Melbourne - Bangladesh will have to play fearless cricket to reproduce their shock 2007 Cricket World Cup win over India and knock the defending champions out in their quarter-final, Shakib Al Hasan said on Tuesday.
The star all-rounder hit a pivotal 53 as the Bangladeshis ran down India's 191 to win by five wickets in Port-of-Spain, Trinidad, at the 2007 World Cup in one of the minnows' biggest achievements.
India, unbeaten in their six pool games, are expected to add Bangladesh to their tally at the Melbourne Cricket Ground on Thursday and confirm their superiority over their neighbours in an all-Asian knockout game.
Not many give Bangladesh a hope in their first-ever World Cup quarter-final, but Shakib says confidence is high inside the camp after their three wins and rained-out point with Australia and anything is possible in a one-off game.
"I think we played fearless cricket (when Bangladesh beat India eight years ago) and we all want to play that brand of cricket that we played," Shakib told a media conference.
"And, so far in this World Cup, I think we're doing it. If we do exactly what we did against England or New Zealand, I think we'll have a very good game.
"It depends on the day, we need to start well. Whatever we do and if we keep doing that and we keep the momentum in our favour then anything is possible."
India have only lost to Bangladesh three times in 28 ODIs and have some of the biggest names in world cricket - Mahendra Singh Dhoni, Virat Kohli and Shikhar Dhawan - and have been, along with New Zealand, the only unbeaten team at the World Cup.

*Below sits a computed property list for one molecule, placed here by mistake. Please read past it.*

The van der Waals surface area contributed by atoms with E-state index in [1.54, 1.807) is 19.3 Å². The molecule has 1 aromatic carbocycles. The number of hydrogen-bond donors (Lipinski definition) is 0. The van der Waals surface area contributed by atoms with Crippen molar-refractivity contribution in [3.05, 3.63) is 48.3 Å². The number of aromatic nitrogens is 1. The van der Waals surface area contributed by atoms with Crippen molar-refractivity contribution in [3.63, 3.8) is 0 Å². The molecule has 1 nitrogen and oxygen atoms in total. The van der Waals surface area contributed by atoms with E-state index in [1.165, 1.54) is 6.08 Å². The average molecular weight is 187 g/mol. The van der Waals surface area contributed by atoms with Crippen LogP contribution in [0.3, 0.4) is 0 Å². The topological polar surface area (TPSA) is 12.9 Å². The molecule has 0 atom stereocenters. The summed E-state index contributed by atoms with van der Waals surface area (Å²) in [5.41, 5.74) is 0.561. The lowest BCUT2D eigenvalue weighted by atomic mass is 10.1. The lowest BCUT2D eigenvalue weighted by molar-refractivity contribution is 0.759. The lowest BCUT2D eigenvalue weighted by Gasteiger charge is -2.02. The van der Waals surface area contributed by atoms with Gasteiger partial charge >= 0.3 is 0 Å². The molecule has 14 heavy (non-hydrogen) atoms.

"India have a very good team, they are the defending world champions, they've got some world class players but we're doing well in this World Cup, our confidence is high enough and we're up for the match," Shakib said.
"Obviously, on pen and paper, India is a better team than Bangladesh, no-one has any doubt about it.
"But on the day it's a one-off game and if we have a good day and they have a bad day, you never know."
Bangladesh sent their country into raptures with their stunning 15-run victory to knock England out of the tournament and lock in on a quarter-final berth.
"In the subcontinent, people always expect a lot from you and because we're playing well there is some expectation," Shakib said.
"But we need to focus on the game and how well we can play the game, that's the key thing.
"And if we do that I think the result will take care of itself. It doesn't matter, win or lose, if we play our best cricket, that's the key thing."